Invasive species are one of the greatest threats to global biodiversity (Vitousek et al. 1997
). One of the most pernicious threats to native species is hybridization and genetic introgression with exotic taxa (Rhymer & Simberloff 1996
). These irreversible changes have contributed to the demise and extinction of many populations and species of plants and animals. Furthermore, hybridization is exacerbated by habitat modification (Allendorf et al. 2001
), so this problem will probably become more serious with increasing land use and global climate change. Consequently, effective conservation of native biota can be enhanced by an understanding of the ecological and evolutionary consequences of human-mediated hybridization. Such data for endangered and rare species in nature, however, are limited.
Hybridization is more common in fishes than in any other vertebrate taxa (Leary et al. 1995
). Many fish species have external fertilization and similar mating behaviours, facilitating interbreeding. In undisturbed ecosystems, reproductive isolation is maintained primarily by spatial and temporal reproductive isolation rather than well-developed pre- and post-mating isolating mechanisms (Mayr 1963
). However, such barriers to interbreeding may be lost because of habitat disturbance and introduction of non-native species (Allendorf et al. 2001
). This is particularly true for salmonids, where widespread introgression among native and non-native taxa has replaced native species over large areas throughout their native ranges (Leary et al. 1995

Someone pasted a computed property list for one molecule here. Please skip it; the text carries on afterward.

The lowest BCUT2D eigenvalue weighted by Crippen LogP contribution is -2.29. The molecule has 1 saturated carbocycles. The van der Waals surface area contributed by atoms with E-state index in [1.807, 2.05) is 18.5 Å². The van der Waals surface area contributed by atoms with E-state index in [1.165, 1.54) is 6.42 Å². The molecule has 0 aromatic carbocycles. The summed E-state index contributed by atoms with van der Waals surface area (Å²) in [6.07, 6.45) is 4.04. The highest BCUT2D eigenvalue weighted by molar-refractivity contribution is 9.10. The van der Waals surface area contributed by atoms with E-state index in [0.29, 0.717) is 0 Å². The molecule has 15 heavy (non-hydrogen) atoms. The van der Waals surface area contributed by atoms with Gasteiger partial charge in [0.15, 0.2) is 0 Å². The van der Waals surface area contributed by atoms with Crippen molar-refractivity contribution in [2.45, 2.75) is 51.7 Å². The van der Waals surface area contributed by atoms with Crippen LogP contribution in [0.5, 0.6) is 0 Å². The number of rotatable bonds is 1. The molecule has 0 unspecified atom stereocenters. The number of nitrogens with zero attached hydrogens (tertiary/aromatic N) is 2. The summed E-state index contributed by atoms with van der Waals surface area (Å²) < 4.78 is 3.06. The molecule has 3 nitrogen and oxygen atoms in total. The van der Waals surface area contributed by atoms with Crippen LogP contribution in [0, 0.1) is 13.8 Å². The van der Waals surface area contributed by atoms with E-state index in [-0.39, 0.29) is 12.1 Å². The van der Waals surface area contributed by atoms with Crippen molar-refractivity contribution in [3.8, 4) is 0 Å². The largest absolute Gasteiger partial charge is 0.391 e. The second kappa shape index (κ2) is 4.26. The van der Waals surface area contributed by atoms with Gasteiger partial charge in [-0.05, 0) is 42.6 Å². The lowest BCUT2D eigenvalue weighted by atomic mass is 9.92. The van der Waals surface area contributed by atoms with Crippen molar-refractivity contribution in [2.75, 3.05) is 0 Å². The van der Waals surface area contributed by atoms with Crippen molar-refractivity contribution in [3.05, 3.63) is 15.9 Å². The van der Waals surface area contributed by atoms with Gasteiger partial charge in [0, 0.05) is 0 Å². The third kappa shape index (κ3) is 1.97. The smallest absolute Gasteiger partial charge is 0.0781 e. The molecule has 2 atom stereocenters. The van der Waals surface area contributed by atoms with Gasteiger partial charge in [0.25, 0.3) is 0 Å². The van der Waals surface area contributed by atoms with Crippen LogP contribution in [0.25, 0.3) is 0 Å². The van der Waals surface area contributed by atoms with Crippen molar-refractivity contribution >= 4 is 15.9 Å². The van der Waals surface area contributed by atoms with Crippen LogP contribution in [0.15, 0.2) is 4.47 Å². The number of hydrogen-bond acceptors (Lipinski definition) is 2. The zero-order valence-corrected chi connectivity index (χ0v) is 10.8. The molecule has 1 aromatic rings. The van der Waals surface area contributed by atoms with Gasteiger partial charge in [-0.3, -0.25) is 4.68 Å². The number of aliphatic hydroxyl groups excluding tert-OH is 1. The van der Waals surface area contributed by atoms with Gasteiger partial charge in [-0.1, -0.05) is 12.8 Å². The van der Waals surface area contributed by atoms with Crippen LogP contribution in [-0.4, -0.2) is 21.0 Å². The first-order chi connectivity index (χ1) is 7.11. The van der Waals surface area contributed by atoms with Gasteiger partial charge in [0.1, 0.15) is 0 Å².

). Rainbow trout (Oncorhynchus mykiss
), the most widely introduced salmonid in the world (Lever 1996
), produces fertile offspring when crossed with cutthroat trout (Oncorhynchus clarkii
), and introgression often continues until a hybrid swarm is formed and the native cutthroat genomes are lost (Allendorf & Leary 1988
). A major consequence of such interspecific hybridization may be outbreeding depression due to the break-up of co-adapted gene complexes and disruption of local adaptations (Barton & Hewitt 1989
). Introgression poses a serious threat to all 14 subspecies of cutthroat trout in western North America due to widespread stocking and invasion of non-native trout into historical cutthroat trout habitats (Trotter 2008
); two subspecies are now extinct, five are listed as threatened under the Endangered Species Act (ESA) and seven have been petitioned for listing.
Interbreeding between westslope cutthroat trout (Oncorhynchus clarkii lewisi
) with non-native rainbow trout exemplifies the conservation challenges of interspecific hybridization. Westslope cutthroat trout historically occupied aquatic habitats throughout the Columbia, Fraser, Missouri and Hudson Bay drainages of the United States and Canada. However, non-hybridized populations now persist in less than 10 per
cent of their historic range, with many restricted to small, fragmented headwater habitats, where their long-term sustainability is uncertain (Trotter 2008
). Distinguishing between hybrid and non-hybridized cutthroat trout based on morphology is difficult especially when individual fishes contain low levels of rainbow trout admixture. Owing to this morphological similarity, westslope cutthroat trout populations with less than 20 per cent non-native admixture have been included as part of the native taxon in a recent status review (Department of the Interior (DOI) 2003
). The decision to use the 20 per cent threshold continues to be controversial because the potential fitness effects of this amount of admixture are unknown, and the threshold used will influence the decision to list by determining the number of populations classified as part of the native taxon (Haig & Allendorf 2006
). Consequently, there is a need to better understand how introgression affects fitness. Here, we describe how a wide range of levels of genetic admixture affect reproductive success of a native trout in the wild.